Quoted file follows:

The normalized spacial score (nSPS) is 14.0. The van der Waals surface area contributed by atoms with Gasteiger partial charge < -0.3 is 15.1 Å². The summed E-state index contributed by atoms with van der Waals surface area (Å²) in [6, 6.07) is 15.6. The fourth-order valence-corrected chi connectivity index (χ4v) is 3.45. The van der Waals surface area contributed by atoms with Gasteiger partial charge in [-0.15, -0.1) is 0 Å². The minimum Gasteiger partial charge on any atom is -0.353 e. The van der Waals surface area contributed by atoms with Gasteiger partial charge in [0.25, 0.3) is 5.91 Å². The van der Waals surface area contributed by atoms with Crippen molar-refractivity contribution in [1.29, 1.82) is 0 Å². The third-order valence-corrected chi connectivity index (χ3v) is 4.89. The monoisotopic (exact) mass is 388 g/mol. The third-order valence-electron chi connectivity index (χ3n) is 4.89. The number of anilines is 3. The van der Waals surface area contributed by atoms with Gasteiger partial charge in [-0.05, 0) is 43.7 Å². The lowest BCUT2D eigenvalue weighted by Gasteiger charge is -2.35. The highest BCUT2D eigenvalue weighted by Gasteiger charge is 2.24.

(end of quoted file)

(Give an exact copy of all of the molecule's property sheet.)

The normalized spacial score (nSPS) is 14.0. The van der Waals surface area contributed by atoms with Gasteiger partial charge < -0.3 is 15.1 Å². The summed E-state index contributed by atoms with van der Waals surface area (Å²) in [6, 6.07) is 15.6. The fourth-order valence-corrected chi connectivity index (χ4v) is 3.45. The van der Waals surface area contributed by atoms with Gasteiger partial charge in [-0.15, -0.1) is 0 Å². The minimum Gasteiger partial charge on any atom is -0.353 e. The van der Waals surface area contributed by atoms with Gasteiger partial charge in [0.25, 0.3) is 5.91 Å². The van der Waals surface area contributed by atoms with Crippen molar-refractivity contribution in [1.29, 1.82) is 0 Å². The third-order valence-corrected chi connectivity index (χ3v) is 4.89. The monoisotopic (exact) mass is 388 g/mol. The third-order valence-electron chi connectivity index (χ3n) is 4.89. The number of anilines is 3. The van der Waals surface area contributed by atoms with Gasteiger partial charge in [-0.05, 0) is 43.7 Å². The lowest BCUT2D eigenvalue weighted by Gasteiger charge is -2.35. The highest BCUT2D eigenvalue weighted by Gasteiger charge is 2.24.